Animal Rights & Pornography by J. Eric Miller
At a hundred pages long AR&P is not a record breaker by any means. It’s a collection of short stories that range from a page to a few pages, a quick read, faster paced than his other book Bloodletting and Fruits of Lebanon. When I first read this…ummmm…around five years ago, I was completely blown away. It was brutal, graphic, disgusting, I fucking loved it. On this second take I was hoping to convey that original thought to you. I can’t. I don’t know what my 21-22 year old mind was thinking. I remember discussing the book with one of my creative writing professors and he asked me what I thought of it. I told him I thought it was fucking hilarious, he gave me a look, and said he thought it was sad. I couldn’t understand him then (I guess I hadn’t grown up enough) but I can understand that perspective now. The book breaks down into the following stories. I’m also giving you this list because the book itself doesn’t have one.
You Marry a Stripper
The Space Between Us
Mercy Killer II
In The Pride of Lions
Prince Pusser Taren
Every Mother’s Son
The first story, “Food Chain,” deals with incest. Not just your normal incest though, that comes in another story. It starts with the dad fucking the daughter, then gravitates to him fucking his sons. It doesn’t stop there. It then goes to the sons fucking the daughter and the sons fucking the other sons until eventually the youngest is fucking the family pig…no really. 13 of the 20 stories are about sex in some way. Maybe it was because I was a horny 22 year old that I loved the book so much. Even though one of them is about a guy getting raped by a Chinese man (“Broken Harder”). Of course there is also the one about the guy that wishes he wouldn’t get a hard on and gets one anyways (“Prince Pusser Taren”). Maybe I liked the book because it is in your face, honest, and graphic. Maybe I don’t like it now because I know the man.
In a interview I read about the book the interviewer asks him how many of these stories happened to him…he said none. While most know this isn’t true, all writers to some degree write what they know, I don’t really feel that is the case here. Here is why. Knowing the man I know that he is a vegetarian. Several of the stories, like “Worms,” “Invisible Fish” and “Fur Bearer,” deal with animal rights. While they are told from an interesting perspective (“Fur Bearer” discusses a man who steals a one night stands fur coat because it is repulsive. “Invisible Fish” a man who abuses animals at a pet store) sometimes it seems a little preachy (hint: “Worms”). Another example is at the time I knew that not only was he getting divorced from a stripper, but he recently had a child with her (“You Marry A Stripper,” “Every Mother’s Son”). From the fact that every woman who was in my class had a crush on him to the fact that I saw him at a bar one night with a 21 year old twit it explains the over prevalence of sex (“In The Pride Of Lions” is about a guy who meets up with an old lothario friend, proves himself better, then goes to sleep with the guys wife. “John School” is about a guy who attends a lecture of recovering prostitutes, talking to men who go to prostitutes, then takes one out and proceeds to get her to show skin for money). I would also say, using “Ceremony” and “Exploiter,” that he has a problem with his father. I don’t know…I may be pulling shit out of my ass. However almost every main male character in this story, in some way, seems to be a chauvinistic, self-righteous prick, who thinks they are better then everyone else (in “Hunger” a man deems his wife too fat and therefore un-fuckable so he forces her on a diet…it ends well though). Then again maybe you are supposed to see the men as such. Maybe he is making a commentary on why he doesn’t like the “sexual” aspect of men. Perhaps the goal is to see these men that use women basically only for sex as a “what not to do.” Maybe he is disgusted at himself.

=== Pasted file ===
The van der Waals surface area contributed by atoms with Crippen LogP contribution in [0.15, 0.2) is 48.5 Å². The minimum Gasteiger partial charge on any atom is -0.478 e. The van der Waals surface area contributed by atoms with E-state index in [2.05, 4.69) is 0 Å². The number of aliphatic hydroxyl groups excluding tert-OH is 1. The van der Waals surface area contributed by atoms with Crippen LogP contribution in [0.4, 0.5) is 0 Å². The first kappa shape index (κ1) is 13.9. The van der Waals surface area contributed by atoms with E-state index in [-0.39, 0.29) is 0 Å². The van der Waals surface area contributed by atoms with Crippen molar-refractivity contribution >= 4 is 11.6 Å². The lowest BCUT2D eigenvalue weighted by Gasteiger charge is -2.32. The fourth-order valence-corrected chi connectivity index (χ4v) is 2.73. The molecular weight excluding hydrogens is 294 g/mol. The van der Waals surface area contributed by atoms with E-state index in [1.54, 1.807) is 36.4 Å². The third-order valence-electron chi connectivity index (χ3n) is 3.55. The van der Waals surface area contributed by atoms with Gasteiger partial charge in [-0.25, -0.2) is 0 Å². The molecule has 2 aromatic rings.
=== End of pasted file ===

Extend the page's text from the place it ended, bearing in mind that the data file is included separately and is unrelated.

What I do know is this. With fresh eyes this collection of short stories will take your breath away. Several of them still linger with me all these years later (“Broken Harder,” “Mercy Killer II,” “Invisible Fish,” “Hunger”), and yet some of them when I reread I almost forgot just as quickly. If you don’t like brutality, sex, and an animal as people mentality, you probably won’t like this book. However, as I said at the beginning, the book is also sad. Much like the character in “Broken Harder” I can understand the need for someone to find themselves. Someone who feels lost. Someone who doesn’t feel like they belong. I think maybe that was Millers problem…he’s still trying to find where he belongs.